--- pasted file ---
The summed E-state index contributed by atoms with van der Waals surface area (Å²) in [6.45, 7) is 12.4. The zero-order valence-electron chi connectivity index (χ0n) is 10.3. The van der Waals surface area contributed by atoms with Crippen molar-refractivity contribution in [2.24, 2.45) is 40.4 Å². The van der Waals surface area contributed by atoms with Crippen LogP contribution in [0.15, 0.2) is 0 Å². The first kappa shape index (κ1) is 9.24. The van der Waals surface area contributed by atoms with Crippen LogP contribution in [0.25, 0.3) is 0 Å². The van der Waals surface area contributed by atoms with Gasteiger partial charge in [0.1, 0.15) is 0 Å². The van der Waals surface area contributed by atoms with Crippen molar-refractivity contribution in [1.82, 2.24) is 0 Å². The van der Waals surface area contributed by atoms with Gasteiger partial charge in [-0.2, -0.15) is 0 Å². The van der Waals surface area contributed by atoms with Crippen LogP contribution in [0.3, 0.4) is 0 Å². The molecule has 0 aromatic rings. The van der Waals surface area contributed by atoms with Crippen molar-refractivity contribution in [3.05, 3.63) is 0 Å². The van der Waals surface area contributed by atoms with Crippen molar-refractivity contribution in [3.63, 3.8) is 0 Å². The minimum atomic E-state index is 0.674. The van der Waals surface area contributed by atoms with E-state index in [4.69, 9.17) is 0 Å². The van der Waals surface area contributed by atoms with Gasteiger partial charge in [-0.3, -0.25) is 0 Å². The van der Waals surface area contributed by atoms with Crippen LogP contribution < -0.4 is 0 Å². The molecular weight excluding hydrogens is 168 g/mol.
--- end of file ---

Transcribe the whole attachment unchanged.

The summed E-state index contributed by atoms with van der Waals surface area (Å²) in [6.45, 7) is 12.4. The zero-order valence-electron chi connectivity index (χ0n) is 10.3. The van der Waals surface area contributed by atoms with Crippen molar-refractivity contribution in [2.24, 2.45) is 40.4 Å². The van der Waals surface area contributed by atoms with Crippen LogP contribution in [0.15, 0.2) is 0 Å². The first kappa shape index (κ1) is 9.24. The van der Waals surface area contributed by atoms with Crippen LogP contribution in [0.25, 0.3) is 0 Å². The van der Waals surface area contributed by atoms with Gasteiger partial charge in [0.1, 0.15) is 0 Å². The van der Waals surface area contributed by atoms with Crippen molar-refractivity contribution in [1.82, 2.24) is 0 Å². The van der Waals surface area contributed by atoms with Gasteiger partial charge in [-0.2, -0.15) is 0 Å². The van der Waals surface area contributed by atoms with Crippen LogP contribution in [0.3, 0.4) is 0 Å². The molecule has 0 aromatic rings. The van der Waals surface area contributed by atoms with Crippen molar-refractivity contribution in [3.05, 3.63) is 0 Å². The van der Waals surface area contributed by atoms with Crippen molar-refractivity contribution in [3.63, 3.8) is 0 Å². The minimum atomic E-state index is 0.674. The van der Waals surface area contributed by atoms with E-state index in [4.69, 9.17) is 0 Å². The van der Waals surface area contributed by atoms with Gasteiger partial charge in [-0.3, -0.25) is 0 Å². The van der Waals surface area contributed by atoms with Crippen LogP contribution < -0.4 is 0 Å². The molecular weight excluding hydrogens is 168 g/mol.